• Karamehmetoglu SS, Nas K, Karacan I, Sarac AJ, Koyuncu H, Ataoglu S and Erdogan F (1997). Traumatic spinal cord injuries in southeast Turkey: an epidemiological study. Spinal Cord. 35 (8): 531-3. Summary: In 1994, a retrospective study of new cases of traumatic Spinal Cord Injury (SCI) was conducted in all the hospitals in Southeast Turkey: 75 new traumatic SCI were identified. The estimated annual incidence was 16.9 per million population. The male/female ratio was 5.8/1. The mean age was 31.3, being 31.25 for male patients and 31.36 for female patients. 70.7% of all patients were under the age of 40. The major causes of SCI were falls (37.3%) and gunshot wounds (29.3%), followed by car accidents (25.3%), and stab wounds (1.3%). Thirty one patients (41.3%) were tetraplegic and 44 (58.7%) paraplegic. In tetraplegic patients the commonest level was C5, in those with paraplegia L1. The commonest associated injury was head trauma followed by fractures of the extremity(ies). Severe head trauma, being a major cause of death, may have obscured the actual incidence of SCI. Most of gunshot injured SCI patients were young soldiers fighting against the rebels. As there was no available data for the rebels with SCI, the actual incidence of SCI in Southeast (SE) Turkey should be higher than that found in this study. <http://www.ncbi.nlm.nih.gov/entrez/query.fcgi?cmd=Retrieve&db=PubMed&dopt=Citation&li st_uids=9267919> Istanbul University, Cerrahpasa Medical Faculty, Physical Medicine & Rehabilitation Dept., Turkey.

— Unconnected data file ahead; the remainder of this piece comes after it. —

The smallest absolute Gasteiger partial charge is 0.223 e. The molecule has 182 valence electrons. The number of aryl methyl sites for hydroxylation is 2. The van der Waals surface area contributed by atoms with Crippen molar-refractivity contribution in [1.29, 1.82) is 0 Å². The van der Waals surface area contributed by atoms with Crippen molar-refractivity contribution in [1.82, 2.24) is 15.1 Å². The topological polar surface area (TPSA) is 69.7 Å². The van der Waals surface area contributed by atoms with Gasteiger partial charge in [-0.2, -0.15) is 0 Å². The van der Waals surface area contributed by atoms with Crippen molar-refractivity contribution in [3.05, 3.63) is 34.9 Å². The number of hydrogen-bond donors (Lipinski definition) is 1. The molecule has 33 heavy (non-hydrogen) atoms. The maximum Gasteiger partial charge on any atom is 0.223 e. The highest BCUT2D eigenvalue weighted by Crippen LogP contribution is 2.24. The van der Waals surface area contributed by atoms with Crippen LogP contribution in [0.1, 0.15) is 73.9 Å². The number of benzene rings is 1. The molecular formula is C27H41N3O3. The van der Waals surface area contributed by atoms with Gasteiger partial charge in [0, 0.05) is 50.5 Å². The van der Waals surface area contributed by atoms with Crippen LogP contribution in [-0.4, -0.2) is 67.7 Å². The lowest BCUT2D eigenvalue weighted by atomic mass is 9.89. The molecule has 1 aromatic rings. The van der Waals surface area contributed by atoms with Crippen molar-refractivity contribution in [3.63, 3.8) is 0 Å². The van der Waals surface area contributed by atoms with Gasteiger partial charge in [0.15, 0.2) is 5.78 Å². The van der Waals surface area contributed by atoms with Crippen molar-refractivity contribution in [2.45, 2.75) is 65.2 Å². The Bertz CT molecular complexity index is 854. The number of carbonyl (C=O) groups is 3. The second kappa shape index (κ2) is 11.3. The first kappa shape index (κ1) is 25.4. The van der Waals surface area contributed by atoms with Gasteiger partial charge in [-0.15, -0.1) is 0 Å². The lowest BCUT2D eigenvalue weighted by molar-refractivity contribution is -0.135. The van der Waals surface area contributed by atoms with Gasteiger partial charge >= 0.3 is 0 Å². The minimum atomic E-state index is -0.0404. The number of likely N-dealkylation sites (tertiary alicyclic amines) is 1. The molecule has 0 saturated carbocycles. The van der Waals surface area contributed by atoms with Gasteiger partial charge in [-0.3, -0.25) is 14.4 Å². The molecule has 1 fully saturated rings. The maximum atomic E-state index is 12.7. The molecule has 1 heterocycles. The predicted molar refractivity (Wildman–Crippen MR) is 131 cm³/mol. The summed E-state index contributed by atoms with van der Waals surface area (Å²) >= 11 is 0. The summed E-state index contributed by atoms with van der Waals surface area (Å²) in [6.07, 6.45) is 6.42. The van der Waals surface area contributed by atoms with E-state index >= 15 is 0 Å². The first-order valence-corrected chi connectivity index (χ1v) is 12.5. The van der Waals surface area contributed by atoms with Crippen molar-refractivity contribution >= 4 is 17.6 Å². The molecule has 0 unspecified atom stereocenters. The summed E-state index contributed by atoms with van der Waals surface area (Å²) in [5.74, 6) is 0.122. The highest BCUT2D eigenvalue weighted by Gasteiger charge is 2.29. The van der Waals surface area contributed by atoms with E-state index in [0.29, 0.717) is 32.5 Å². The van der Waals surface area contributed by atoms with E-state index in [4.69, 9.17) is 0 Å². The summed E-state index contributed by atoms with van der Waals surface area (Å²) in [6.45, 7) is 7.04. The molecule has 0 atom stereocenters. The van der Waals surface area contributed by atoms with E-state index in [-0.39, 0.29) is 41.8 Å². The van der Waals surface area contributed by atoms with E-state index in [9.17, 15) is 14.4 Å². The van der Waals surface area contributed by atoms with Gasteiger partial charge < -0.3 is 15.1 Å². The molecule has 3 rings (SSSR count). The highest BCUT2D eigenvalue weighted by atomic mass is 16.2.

• Karamehmetoglu SS, Unal S, Karacan I, Yilmaz H, Togay HS, Ertekin M, Dosoglu M, Ziyal MI, Kasaro glu D and Hakan T (1995). Traumatic spinal cord injuries in Istanbul, Turkey. An epidemiological study. Paraplegia. 33 (8): 469-71. Summary: This is a retrospective study conducted in all of the hospitals of Istanbul to survey new patients with a traumatic spinal cord injury (SCI) in 1992. In that year 152 new traumatic SCI were identified. The estimated annual incidence was 21 per million population. The male/female ratio was 3/1. The mean age was 33, being 34 for male patients and 31 for female patients. 72% of all patients were under the age of forty. The major causes of SCI were falls (43%) and car accidents (41%), followed by being struck by an object (7%), gunshot injury (5%), stab injury (2%). Fifty patients (33%) were tetraplegic and 102 (67%) paraplegic. Regarding the tetraplegic patients the commonest level was C5, in those who were paraplegic L1. There were no cases at levels C1, T1 or T2. The commonest associated injury was head trauma, followed by fractures of an extremity (or extremities). Severe head trauma, as a major cause of death, may obscure the actual incidence of SCI in this study. Accidental falls (exceeding road accidents) were mostly due to falls from buildings and accidents on work premises. <http://www.ncbi.nlm.nih.gov/entrez/query.fcgi?cmd=Retrieve&db=PubMed&dopt=Citation&li st_uids=7478742> Department of Physical Medicine and Rehabilitation, Cerrahpasa Medical Faculty, Istanbul University.